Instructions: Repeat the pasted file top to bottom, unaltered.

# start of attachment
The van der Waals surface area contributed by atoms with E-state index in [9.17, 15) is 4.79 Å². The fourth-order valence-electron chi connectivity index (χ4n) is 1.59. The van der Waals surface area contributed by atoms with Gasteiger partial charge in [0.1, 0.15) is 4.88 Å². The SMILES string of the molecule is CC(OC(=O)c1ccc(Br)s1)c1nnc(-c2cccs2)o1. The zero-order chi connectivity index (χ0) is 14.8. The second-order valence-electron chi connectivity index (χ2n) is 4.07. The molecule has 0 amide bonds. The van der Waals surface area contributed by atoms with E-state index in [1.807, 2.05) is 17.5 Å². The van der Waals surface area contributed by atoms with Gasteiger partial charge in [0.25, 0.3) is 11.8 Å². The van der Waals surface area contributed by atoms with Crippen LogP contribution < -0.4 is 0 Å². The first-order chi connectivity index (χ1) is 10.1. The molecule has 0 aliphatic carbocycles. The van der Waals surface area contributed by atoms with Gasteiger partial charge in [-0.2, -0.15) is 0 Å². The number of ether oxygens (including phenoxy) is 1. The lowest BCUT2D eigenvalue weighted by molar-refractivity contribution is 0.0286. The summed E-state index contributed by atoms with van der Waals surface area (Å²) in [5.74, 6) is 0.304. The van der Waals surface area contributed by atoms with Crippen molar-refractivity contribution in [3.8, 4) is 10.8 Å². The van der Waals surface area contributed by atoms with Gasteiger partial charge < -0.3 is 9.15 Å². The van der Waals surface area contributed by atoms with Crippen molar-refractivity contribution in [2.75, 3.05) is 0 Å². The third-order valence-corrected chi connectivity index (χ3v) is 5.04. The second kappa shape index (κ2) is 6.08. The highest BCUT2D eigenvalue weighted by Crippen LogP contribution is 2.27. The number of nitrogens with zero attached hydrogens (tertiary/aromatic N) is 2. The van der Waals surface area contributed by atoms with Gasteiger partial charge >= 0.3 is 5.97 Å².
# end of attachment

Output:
The van der Waals surface area contributed by atoms with E-state index in [9.17, 15) is 4.79 Å². The fourth-order valence-electron chi connectivity index (χ4n) is 1.59. The van der Waals surface area contributed by atoms with Gasteiger partial charge in [0.1, 0.15) is 4.88 Å². The SMILES string of the molecule is CC(OC(=O)c1ccc(Br)s1)c1nnc(-c2cccs2)o1. The zero-order chi connectivity index (χ0) is 14.8. The second-order valence-electron chi connectivity index (χ2n) is 4.07. The molecule has 0 amide bonds. The van der Waals surface area contributed by atoms with E-state index in [1.807, 2.05) is 17.5 Å². The van der Waals surface area contributed by atoms with Gasteiger partial charge in [0.25, 0.3) is 11.8 Å². The van der Waals surface area contributed by atoms with Crippen LogP contribution < -0.4 is 0 Å². The first-order chi connectivity index (χ1) is 10.1. The molecule has 0 aliphatic carbocycles. The van der Waals surface area contributed by atoms with Gasteiger partial charge in [-0.2, -0.15) is 0 Å². The number of ether oxygens (including phenoxy) is 1. The lowest BCUT2D eigenvalue weighted by molar-refractivity contribution is 0.0286. The summed E-state index contributed by atoms with van der Waals surface area (Å²) in [5.74, 6) is 0.304. The van der Waals surface area contributed by atoms with Crippen molar-refractivity contribution in [3.8, 4) is 10.8 Å². The van der Waals surface area contributed by atoms with Gasteiger partial charge < -0.3 is 9.15 Å². The van der Waals surface area contributed by atoms with Crippen molar-refractivity contribution in [2.75, 3.05) is 0 Å². The third-order valence-corrected chi connectivity index (χ3v) is 5.04. The second kappa shape index (κ2) is 6.08. The highest BCUT2D eigenvalue weighted by Crippen LogP contribution is 2.27. The number of nitrogens with zero attached hydrogens (tertiary/aromatic N) is 2. The van der Waals surface area contributed by atoms with Gasteiger partial charge >= 0.3 is 5.97 Å².